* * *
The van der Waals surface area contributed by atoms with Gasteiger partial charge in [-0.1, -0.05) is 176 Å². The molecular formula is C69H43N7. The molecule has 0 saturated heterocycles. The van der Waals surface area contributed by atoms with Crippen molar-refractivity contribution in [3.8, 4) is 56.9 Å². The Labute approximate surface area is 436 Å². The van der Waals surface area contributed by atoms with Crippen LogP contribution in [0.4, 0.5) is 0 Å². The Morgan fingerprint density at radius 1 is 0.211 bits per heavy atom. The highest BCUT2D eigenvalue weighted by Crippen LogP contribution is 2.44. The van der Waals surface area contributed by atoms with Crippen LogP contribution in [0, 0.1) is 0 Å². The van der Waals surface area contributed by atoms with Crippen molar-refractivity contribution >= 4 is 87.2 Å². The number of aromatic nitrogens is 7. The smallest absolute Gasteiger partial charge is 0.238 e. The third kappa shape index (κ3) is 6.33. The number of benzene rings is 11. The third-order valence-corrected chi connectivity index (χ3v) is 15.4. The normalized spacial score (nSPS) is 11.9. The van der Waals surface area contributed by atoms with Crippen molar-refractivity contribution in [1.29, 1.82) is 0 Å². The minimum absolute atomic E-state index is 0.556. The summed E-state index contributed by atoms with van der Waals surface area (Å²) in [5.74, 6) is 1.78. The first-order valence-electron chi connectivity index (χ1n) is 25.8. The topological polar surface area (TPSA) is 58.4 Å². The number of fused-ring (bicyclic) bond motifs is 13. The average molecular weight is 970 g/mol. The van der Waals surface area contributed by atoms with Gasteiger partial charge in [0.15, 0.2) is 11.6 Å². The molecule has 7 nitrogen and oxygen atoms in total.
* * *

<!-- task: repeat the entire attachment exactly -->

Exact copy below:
The van der Waals surface area contributed by atoms with Gasteiger partial charge in [-0.1, -0.05) is 176 Å². The molecular formula is C69H43N7. The molecule has 0 saturated heterocycles. The van der Waals surface area contributed by atoms with Crippen molar-refractivity contribution in [3.8, 4) is 56.9 Å². The Labute approximate surface area is 436 Å². The van der Waals surface area contributed by atoms with Crippen LogP contribution in [0.4, 0.5) is 0 Å². The Morgan fingerprint density at radius 1 is 0.211 bits per heavy atom. The highest BCUT2D eigenvalue weighted by Crippen LogP contribution is 2.44. The van der Waals surface area contributed by atoms with Crippen LogP contribution in [0, 0.1) is 0 Å². The van der Waals surface area contributed by atoms with Crippen molar-refractivity contribution >= 4 is 87.2 Å². The number of aromatic nitrogens is 7. The smallest absolute Gasteiger partial charge is 0.238 e. The third kappa shape index (κ3) is 6.33. The number of benzene rings is 11. The third-order valence-corrected chi connectivity index (χ3v) is 15.4. The normalized spacial score (nSPS) is 11.9. The van der Waals surface area contributed by atoms with Crippen molar-refractivity contribution in [1.29, 1.82) is 0 Å². The minimum absolute atomic E-state index is 0.556. The summed E-state index contributed by atoms with van der Waals surface area (Å²) in [5.74, 6) is 1.78. The first-order valence-electron chi connectivity index (χ1n) is 25.8. The topological polar surface area (TPSA) is 58.4 Å². The number of fused-ring (bicyclic) bond motifs is 13. The average molecular weight is 970 g/mol. The van der Waals surface area contributed by atoms with Gasteiger partial charge in [0.15, 0.2) is 11.6 Å². The molecule has 7 nitrogen and oxygen atoms in total.